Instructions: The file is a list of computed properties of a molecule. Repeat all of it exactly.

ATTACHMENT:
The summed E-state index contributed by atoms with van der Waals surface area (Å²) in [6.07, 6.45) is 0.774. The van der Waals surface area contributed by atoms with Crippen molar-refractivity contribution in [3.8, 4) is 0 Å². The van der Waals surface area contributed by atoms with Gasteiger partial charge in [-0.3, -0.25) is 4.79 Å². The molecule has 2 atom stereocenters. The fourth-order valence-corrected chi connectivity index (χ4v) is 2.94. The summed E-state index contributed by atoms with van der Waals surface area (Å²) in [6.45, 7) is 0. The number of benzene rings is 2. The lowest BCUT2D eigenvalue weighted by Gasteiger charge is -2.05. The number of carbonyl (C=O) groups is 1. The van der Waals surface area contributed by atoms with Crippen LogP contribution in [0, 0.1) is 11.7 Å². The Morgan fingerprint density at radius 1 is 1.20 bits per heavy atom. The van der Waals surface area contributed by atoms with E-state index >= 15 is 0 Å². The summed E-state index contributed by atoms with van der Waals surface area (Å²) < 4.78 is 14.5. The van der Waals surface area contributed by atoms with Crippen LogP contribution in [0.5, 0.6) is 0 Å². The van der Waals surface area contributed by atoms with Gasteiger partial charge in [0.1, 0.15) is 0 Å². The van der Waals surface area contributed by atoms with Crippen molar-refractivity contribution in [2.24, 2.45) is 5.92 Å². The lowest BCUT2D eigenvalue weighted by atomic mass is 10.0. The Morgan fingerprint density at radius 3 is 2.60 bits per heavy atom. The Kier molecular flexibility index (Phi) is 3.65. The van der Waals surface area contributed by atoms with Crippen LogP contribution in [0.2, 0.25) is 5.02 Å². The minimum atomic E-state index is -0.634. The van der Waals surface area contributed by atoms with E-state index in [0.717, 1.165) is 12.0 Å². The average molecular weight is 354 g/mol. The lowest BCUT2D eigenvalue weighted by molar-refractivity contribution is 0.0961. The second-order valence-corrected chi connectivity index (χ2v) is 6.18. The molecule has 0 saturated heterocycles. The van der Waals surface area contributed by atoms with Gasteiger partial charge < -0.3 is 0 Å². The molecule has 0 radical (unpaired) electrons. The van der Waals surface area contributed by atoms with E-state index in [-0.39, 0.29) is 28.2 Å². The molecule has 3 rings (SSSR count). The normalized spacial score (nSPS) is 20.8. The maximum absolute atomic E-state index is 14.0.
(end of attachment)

The summed E-state index contributed by atoms with van der Waals surface area (Å²) in [6.07, 6.45) is 0.774. The van der Waals surface area contributed by atoms with Crippen molar-refractivity contribution in [3.8, 4) is 0 Å². The van der Waals surface area contributed by atoms with Gasteiger partial charge in [-0.3, -0.25) is 4.79 Å². The molecule has 2 atom stereocenters. The fourth-order valence-corrected chi connectivity index (χ4v) is 2.94. The summed E-state index contributed by atoms with van der Waals surface area (Å²) in [6.45, 7) is 0. The number of benzene rings is 2. The lowest BCUT2D eigenvalue weighted by Gasteiger charge is -2.05. The number of carbonyl (C=O) groups is 1. The van der Waals surface area contributed by atoms with Crippen LogP contribution in [0, 0.1) is 11.7 Å². The Morgan fingerprint density at radius 1 is 1.20 bits per heavy atom. The van der Waals surface area contributed by atoms with E-state index >= 15 is 0 Å². The summed E-state index contributed by atoms with van der Waals surface area (Å²) < 4.78 is 14.5. The van der Waals surface area contributed by atoms with Crippen LogP contribution in [0.5, 0.6) is 0 Å². The van der Waals surface area contributed by atoms with Gasteiger partial charge in [0.1, 0.15) is 0 Å². The van der Waals surface area contributed by atoms with Crippen molar-refractivity contribution in [2.24, 2.45) is 5.92 Å². The lowest BCUT2D eigenvalue weighted by atomic mass is 10.0. The Morgan fingerprint density at radius 3 is 2.60 bits per heavy atom. The Kier molecular flexibility index (Phi) is 3.65. The van der Waals surface area contributed by atoms with Crippen LogP contribution in [0.2, 0.25) is 5.02 Å². The minimum atomic E-state index is -0.634. The van der Waals surface area contributed by atoms with E-state index in [0.717, 1.165) is 12.0 Å². The average molecular weight is 354 g/mol. The lowest BCUT2D eigenvalue weighted by molar-refractivity contribution is 0.0961. The second-order valence-corrected chi connectivity index (χ2v) is 6.18. The molecule has 0 saturated heterocycles. The van der Waals surface area contributed by atoms with Gasteiger partial charge < -0.3 is 0 Å². The molecule has 0 radical (unpaired) electrons. The van der Waals surface area contributed by atoms with E-state index in [-0.39, 0.29) is 28.2 Å². The molecule has 3 rings (SSSR count). The normalized spacial score (nSPS) is 20.8. The maximum absolute atomic E-state index is 14.0.